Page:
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Novum Alpha - Daily Analysis 15 April 2021 (8-Minute Read)

Madcap markets and a blank-check SPAC boom kept bankers busy in the first quarter and saw record quarterly earnings at Goldman Sachs (+2.34%) and JPMorgan Chase (-1.87%).

A terrific Thursday to you as markets start floating back down to earth after hitting fresh new highs. 

In brief (TL:DR)

  • U.S. stocks sank from all-time-highs with the more tech-weighted S&P 500 (-0.41%) and tech-centric Nasdaq Composite (-0.99%) slipping on the poor debut of Coinbase Global (+31.31%) , while economically-sensitive stocks on the blue-chip Dow Jones Industrial Average (+0.16%) were buoyed by value stock plays. 
  • Asian stocks were muted at Thursday’s open after U.S. stocks closed off all-time peaks and a drop in cryptocurrency exchange Coinbase Global overshadowed strong bank earnings.
  • The U.S. 10-year Treasury yield edged up one basis point to 1.64% after slipping in U.S. trade as demand for bonds proved consistent (yields fall when bond prices rise). 
  • The dollar was little changed after three straight days of losses.  
  • Oil slipped with May 2021 contracts for WTI Crude Oil (Nymex) (-0.67%) at US$62.73 after an overnight jump as U.S. stockpiles start shrinking and with more Americans taking to the road than in 2019. 
  • Gold rose with Jun 2021 contracts for Gold (Comex) (+0.10%) at US$1,738.10 in line with a rise in inflation data out of the U.S. 
  • Bitcoin (-0.41%) fell to US$63,087 after touching a record of US$64,870 with outflows from exchanges still continuing to lead inflows (outflows suggest that investors are looking to hold Bitcoin in anticipation of rising prices).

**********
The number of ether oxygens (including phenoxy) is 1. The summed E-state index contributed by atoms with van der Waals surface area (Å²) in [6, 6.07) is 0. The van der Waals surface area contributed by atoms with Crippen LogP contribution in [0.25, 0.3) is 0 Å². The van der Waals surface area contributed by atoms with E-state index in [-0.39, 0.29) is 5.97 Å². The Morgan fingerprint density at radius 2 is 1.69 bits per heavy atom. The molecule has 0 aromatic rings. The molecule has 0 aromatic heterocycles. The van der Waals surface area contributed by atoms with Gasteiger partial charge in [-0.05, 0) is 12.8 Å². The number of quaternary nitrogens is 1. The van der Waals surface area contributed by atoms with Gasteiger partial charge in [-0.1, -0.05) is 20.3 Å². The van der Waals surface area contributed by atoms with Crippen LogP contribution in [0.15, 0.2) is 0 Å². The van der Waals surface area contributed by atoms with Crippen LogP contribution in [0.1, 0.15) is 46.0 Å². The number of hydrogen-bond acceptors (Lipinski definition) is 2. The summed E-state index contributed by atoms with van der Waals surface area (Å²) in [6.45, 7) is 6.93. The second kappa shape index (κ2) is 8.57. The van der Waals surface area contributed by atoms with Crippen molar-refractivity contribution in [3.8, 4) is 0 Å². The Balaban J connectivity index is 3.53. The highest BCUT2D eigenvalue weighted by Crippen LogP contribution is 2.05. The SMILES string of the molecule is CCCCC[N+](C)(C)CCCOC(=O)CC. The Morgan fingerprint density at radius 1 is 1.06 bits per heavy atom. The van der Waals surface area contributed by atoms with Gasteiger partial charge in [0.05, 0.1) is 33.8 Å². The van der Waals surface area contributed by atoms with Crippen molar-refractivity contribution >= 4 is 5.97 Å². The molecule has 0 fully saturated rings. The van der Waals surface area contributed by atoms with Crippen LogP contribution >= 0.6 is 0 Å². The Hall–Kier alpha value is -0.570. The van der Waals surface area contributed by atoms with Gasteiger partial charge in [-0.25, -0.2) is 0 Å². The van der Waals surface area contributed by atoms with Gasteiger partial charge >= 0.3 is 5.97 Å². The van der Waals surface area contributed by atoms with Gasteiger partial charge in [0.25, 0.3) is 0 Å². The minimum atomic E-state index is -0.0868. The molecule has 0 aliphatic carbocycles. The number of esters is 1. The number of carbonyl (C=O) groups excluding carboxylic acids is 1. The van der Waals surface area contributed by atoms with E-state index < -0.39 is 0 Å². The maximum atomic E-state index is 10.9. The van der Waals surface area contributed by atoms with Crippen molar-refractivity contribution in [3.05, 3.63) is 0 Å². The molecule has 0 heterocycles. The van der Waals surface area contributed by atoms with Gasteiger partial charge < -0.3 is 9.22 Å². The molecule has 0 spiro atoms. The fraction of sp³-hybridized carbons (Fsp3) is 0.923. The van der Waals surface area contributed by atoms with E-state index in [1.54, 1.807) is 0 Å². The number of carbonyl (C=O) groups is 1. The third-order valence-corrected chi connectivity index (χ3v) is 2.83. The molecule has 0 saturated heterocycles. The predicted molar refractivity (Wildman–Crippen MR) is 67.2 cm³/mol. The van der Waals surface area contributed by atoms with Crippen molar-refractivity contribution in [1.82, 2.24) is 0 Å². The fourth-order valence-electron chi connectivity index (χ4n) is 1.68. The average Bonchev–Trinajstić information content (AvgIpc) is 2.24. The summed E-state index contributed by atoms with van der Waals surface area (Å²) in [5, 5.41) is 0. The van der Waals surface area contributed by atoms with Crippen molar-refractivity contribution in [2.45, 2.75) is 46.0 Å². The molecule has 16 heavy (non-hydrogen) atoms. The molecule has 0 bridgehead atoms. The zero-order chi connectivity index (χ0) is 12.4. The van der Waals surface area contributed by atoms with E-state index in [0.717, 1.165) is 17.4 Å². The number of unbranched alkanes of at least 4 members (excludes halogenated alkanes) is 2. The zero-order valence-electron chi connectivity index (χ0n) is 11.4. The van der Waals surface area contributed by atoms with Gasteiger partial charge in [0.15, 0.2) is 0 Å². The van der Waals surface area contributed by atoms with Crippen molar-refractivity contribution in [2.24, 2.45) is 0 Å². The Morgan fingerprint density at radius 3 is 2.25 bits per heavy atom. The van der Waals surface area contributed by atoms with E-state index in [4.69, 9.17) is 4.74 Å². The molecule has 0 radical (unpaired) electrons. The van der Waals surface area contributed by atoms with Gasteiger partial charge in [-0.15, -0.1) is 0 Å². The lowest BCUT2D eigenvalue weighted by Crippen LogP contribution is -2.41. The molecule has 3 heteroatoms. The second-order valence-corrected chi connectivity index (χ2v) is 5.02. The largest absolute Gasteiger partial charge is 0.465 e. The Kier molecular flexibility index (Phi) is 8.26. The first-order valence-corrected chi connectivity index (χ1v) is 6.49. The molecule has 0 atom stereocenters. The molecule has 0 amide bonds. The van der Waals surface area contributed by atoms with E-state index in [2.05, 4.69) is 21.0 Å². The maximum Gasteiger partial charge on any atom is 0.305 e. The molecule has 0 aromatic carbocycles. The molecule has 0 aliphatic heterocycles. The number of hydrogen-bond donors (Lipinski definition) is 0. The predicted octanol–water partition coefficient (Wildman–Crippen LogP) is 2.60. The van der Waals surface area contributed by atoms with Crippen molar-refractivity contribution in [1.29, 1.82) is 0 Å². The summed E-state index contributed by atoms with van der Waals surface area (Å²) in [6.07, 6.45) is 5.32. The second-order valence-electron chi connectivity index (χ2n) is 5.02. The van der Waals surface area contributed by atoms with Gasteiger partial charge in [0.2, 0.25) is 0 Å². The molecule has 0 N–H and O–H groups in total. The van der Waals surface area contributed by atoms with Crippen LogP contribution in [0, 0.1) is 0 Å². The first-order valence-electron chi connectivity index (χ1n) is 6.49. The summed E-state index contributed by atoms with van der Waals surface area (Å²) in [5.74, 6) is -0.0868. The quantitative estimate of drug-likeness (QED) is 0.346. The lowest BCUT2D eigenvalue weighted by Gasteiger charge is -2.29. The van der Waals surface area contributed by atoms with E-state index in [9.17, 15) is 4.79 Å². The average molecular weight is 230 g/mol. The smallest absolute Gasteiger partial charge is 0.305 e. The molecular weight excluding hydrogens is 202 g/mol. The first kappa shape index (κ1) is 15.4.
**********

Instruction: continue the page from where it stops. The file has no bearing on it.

In today's issue...

  1. When Value & Growth Collide 
  2. Grab Hold of That SPAC
  3. Coinbase Charges Ahead Despite Flat Opening

Market Overview

Madcap markets and a blank-check SPAC boom kept bankers busy in the first quarter and saw record quarterly earnings at Goldman Sachs (+2.34%) and JPMorgan Chase (-1.87%). 
But the gains at financials weren't enough to offset the drag on sentiment as the direct listing of Coinbase Global, the U.S.'s largest cryptocurrency exchange by volume, fell some 14% from its listing price. 
Although pegged at a US$250 (an arbitrary price to allow trading to begin), Coinbase Global still ended the day down at its debut. 
That having been said, investors are shrugging off earlier jitters in Asian, with most bourses in teh green in Thursday's morning trading with Tokyo's Nikkei 225 (+0.33%), Seoul's Kospi Index (+0.49%), Sydney’s ASX 200 (+0.20%) higher while Hong Kong's Hang Seng Index (-1.18%) was sharply down as Beijing drained excess liquidity from markets. 
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1. When Value & Growth Collide
  • Value stocks are rising in value to the point that by some metrics, they have fallen into the "growth" sector 
  • Factor investing is potentially an investor's best tool where stocks of companies are evaluated according to factors and instead of purely distinguishing between just "value" or "growth" metrics
Warren Buffett that high priest of value investing commands a significant following, but the faith of his flock has been tested over much of the past decade, as so-called “value” stocks have limped, frustrating a generation of fund managers who made their reputation eking out equity market bargains.